|this is the corner of Christopher and Gay St…|
In the 1970s, Christopher Street became the “Main Street” of gay New York. Large numbers of gay men would promenade its length at seemingly all hours. Gay bars and stores selling leather fetish clothing and artistic decorative items flourished at that time. This changed dramatically with the loss of many gay men during the AIDS epidemic in the 1980s. The apparent center of gay life subsequently shifted north of 14th Street to Chelsea. This new area, however, was never as vibrant as the old West Village. While some gay bars remain on Christopher Street, it has largely lost its gay character and is not unlike other quiet thoroughfares in the Village.
Christopher Street is the site of the Stonewall Inn, the bar whose patrons started the 1969 Stonewall riots that are widely seen as the birth of the gay liberation movement. The Christopher Street Liberation Day Committee formed to commemorate the first anniversary of that event, the beginning of the international tradition of a late-June event to celebrate gay pride. The annual gay pride festivals in Berlin, Cologne, and otherGerman cities are known as Christopher Street Day or “CSD”. Christopher Street magazine, which began publication in July 1976 was, for many years, one of the most respected gay magazines in the U.S., until it folded in December 1995.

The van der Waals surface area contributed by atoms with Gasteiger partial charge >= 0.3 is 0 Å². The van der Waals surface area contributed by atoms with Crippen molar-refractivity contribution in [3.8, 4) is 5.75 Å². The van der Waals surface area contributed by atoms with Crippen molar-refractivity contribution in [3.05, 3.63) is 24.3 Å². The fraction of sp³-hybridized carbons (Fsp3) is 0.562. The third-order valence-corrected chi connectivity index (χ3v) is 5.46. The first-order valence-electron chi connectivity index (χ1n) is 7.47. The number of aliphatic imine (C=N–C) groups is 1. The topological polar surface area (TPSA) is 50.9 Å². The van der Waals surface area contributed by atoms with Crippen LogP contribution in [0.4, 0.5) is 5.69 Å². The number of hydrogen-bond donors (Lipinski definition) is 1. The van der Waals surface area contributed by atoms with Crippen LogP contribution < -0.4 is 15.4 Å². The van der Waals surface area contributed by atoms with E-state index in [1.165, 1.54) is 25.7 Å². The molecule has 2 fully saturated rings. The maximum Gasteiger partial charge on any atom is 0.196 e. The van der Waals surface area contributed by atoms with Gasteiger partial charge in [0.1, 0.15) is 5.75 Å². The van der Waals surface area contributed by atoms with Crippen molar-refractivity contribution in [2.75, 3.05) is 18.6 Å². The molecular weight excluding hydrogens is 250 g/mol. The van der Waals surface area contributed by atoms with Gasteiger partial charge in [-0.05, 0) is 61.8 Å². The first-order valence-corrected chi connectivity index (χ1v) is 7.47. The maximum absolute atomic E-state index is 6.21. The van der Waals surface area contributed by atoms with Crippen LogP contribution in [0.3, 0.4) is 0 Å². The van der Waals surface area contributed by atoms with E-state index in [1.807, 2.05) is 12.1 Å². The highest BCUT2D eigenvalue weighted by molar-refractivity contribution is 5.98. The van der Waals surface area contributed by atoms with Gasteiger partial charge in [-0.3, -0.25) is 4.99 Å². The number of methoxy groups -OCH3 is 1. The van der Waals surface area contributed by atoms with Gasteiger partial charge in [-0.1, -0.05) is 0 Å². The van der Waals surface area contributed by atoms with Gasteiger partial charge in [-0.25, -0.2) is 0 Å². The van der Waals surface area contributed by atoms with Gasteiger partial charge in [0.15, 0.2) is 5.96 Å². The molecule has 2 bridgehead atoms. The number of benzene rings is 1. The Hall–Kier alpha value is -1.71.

Since 1992, Christopher Park (at the intersection of Christopher, Grove, and W 4 Sreets) has been decorated with the sculpture Gay Liberationby George Segal to commemorate the gay rights traditions of the place.
“Christopher Street” is both a song and the main location of the musical Wonderful Town.